Technical Paper

Modeling and Validation of Automotive “Smart” Thermal Management System Architectures

2004-03-08
2004-01-0048
The functionality and performance of an internal combustion (spark or compression ignition) engine's thermal management system can be significantly enhanced through the application of mechatronics technology. The replacement of the conventional thermostat valve and mechanical coolant pump in the heating/cooling system by a servo-motor driven smart valve and variable flow pump permits powertrain control module regulated coolant flow through the engine block and radiator. In this paper, a dynamic mathematical model will be created for a 4.6L spark ignition engine to analyze various thermal management system architectures. The designs to be studied include the factory configuration, a smart valve upgrade, and the smart valve combined with a variable flow pump and radiator fan. Representative results are presented and discussed to demonstrate improvements in the engine warm-up time, temperature tracking, and component power consumption.
Technical Paper

Characterization of a Multiple-Evaporator Capillary Pumped Loop

2005-07-11
2005-01-2884
The current work addresses efforts to characterize multiple-evaporator capillary pumped loops. Both experimental and analytical approaches were used to predict performance of parallel evaporators and corresponding effects from adjacent operating evaporators. The effects of low and high power dissipation and the distribution of powers among the evaporators were tested. Additionally, a pressure balance model is given where the maximum heat transfer capacity for an evaporator operating under a multi-evaporator condition is determined based on pressure distribution throughout the loop. The model and experiment comparisons demonstrated how the heat load distribution among evaporators affects the maximum capillary limit for individual evaporators operating in a multiple evaporator mode.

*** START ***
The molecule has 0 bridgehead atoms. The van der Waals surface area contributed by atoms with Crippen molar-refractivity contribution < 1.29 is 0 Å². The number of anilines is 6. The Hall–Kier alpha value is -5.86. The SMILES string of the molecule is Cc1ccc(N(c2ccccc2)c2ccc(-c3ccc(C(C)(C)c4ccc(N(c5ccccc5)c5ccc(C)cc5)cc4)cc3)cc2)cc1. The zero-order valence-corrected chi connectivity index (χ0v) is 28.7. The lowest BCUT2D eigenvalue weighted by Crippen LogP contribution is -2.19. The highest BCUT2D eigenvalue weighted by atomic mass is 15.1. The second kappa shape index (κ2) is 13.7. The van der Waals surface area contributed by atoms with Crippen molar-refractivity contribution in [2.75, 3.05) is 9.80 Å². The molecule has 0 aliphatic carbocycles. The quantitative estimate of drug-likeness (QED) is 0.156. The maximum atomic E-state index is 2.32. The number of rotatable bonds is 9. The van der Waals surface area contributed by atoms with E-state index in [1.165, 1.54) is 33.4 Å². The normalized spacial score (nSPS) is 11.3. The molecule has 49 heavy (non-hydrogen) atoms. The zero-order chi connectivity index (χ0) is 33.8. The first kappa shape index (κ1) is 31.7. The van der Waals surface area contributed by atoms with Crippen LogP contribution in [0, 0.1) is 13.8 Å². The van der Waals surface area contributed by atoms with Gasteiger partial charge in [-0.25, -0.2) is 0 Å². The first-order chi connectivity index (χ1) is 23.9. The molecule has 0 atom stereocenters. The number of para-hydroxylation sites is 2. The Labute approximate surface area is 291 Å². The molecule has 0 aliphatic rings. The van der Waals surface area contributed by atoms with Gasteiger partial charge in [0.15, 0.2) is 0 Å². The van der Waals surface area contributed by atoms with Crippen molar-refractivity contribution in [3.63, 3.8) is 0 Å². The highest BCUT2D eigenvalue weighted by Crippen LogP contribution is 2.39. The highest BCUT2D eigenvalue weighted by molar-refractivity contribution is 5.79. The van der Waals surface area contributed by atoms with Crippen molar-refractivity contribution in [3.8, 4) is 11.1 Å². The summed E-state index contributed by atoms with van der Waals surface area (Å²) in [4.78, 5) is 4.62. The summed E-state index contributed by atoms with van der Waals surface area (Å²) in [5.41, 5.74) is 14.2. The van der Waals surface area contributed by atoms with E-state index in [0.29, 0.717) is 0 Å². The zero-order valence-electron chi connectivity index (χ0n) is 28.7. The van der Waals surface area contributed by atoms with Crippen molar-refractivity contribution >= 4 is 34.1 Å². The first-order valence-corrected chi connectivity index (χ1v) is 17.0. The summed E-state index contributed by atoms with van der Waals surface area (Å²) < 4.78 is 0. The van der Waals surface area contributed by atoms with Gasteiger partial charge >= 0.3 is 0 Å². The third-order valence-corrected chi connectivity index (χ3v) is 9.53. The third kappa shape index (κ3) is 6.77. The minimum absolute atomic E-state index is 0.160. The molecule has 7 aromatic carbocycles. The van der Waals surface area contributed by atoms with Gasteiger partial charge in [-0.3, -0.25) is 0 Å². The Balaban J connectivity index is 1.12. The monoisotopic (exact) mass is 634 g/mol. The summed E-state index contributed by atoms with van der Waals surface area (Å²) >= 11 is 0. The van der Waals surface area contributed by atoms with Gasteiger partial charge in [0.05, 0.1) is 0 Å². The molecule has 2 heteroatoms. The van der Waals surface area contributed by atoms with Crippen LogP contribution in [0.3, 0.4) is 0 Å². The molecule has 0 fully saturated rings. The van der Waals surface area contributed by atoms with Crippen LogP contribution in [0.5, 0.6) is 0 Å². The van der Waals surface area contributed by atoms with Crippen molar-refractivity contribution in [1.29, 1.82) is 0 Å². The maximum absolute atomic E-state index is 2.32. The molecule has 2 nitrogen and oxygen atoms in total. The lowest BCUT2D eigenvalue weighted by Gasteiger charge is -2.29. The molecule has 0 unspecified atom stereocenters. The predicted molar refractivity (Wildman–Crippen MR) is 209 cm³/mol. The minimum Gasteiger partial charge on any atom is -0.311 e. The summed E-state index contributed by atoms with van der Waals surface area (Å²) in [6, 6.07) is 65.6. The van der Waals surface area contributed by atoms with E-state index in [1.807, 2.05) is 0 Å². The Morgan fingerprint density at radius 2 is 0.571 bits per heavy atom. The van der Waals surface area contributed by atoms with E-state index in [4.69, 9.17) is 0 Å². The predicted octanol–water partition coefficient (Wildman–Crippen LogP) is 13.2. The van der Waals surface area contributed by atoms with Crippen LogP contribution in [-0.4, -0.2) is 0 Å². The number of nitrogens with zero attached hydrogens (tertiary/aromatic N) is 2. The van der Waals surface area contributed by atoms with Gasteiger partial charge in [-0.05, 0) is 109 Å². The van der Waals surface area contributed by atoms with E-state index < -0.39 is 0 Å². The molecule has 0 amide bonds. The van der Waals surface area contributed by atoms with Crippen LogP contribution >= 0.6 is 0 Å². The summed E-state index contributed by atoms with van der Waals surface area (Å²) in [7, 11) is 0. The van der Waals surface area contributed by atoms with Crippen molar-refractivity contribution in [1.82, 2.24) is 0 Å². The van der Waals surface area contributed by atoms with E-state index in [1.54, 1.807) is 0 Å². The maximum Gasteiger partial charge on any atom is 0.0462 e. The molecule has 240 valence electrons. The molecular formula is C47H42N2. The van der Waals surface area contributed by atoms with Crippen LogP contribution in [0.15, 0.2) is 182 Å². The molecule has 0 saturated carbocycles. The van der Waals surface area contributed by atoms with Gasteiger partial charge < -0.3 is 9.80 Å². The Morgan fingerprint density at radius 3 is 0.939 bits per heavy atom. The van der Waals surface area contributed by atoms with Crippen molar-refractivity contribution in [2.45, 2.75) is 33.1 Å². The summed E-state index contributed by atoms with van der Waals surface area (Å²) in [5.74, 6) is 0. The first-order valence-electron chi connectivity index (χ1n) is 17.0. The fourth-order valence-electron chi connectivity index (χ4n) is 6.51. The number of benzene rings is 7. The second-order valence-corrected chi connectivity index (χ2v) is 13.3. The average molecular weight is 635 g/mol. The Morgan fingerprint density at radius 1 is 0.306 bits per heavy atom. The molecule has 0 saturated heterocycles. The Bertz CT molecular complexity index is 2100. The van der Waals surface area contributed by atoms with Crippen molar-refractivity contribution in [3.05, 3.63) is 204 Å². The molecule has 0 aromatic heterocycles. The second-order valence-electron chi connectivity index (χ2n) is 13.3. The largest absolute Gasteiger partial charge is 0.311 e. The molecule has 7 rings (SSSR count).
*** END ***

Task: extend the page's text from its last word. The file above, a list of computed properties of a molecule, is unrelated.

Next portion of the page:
Technical Paper

Double-Pass vs. Single-Pass Radiators for Automotive Application

1989-11-01
892466
Experimental evaluations were made of single- and double-pass heat exchangers for automotive application. The study was concerned primarily with the effect of the working parameters, air and water mass flow rates and the inlet water temperature, on the average and local heat transfer coefficients. An automotive radiator having two water-side passes was fabricated and tested. The experimental results were compared with those for a single-pass unit. The study showed that the overall coefficient of heat transfer of the single-pass radiator was higher than that of the double-pass radiator.
Technical Paper

Coolant Flow Control Strategies for Automotive Thermal Management Systems

2002-03-04
2002-01-0713
The automotive thermal management system is responsible for maintaining engine and passenger compartment temperatures, which promote normal combustion events and passenger comfort. This system traditionally circulates a water ethylene glycol mixture through the engine block using a belt-driven water pump, wax pellet thermostat valve, radiator with electric fan, and heater core. Although vehicle cooling system performance has been reliable and acceptable for many decades, advances in mechatronics have permitted upgrades to powertrain and chassis components. In a similar spirit, the introduction of a variable speed electric water pump and servo-motor thermostat valve allows ECU-based thermal control. This paper examines the integration of an electric water pump and intelligent thermostat valve to satisfy the engine's basic cooling requirements, minimize combustion chamber fluctuations due to engine speed changes, and permit quick heating of a cold block.
Journal Article

Numerical Investigation of Phase Change Materials for Thermal

2009-04-20
2009-01-0171
Phase change materials (PCMs) are extensively used in many engineering areas for thermal management purposes. This paper investigated the application of PCMs for vehicular systems, especially for the thermal protection of vehicle lighting systems based on light emitting diodes (LEDs). Lighting systems based on LEDs offer many advantages, however, also pose a smaller margin of error for thermal management. This paper analyzed the combined use of PCMs with metal foam for cooling systems. The cooling performance was studied numerically under different porosity values of the metal foam, and different boundary conditions. The cooling performance was also compared to a solid metal sink system (SMS) and was found to offer several distinct cooling characteristics.
Journal Article

Conceptual Development of Automotive Forward Lighting System Using White Light Emitting Diodes

2009-04-20
2009-01-0593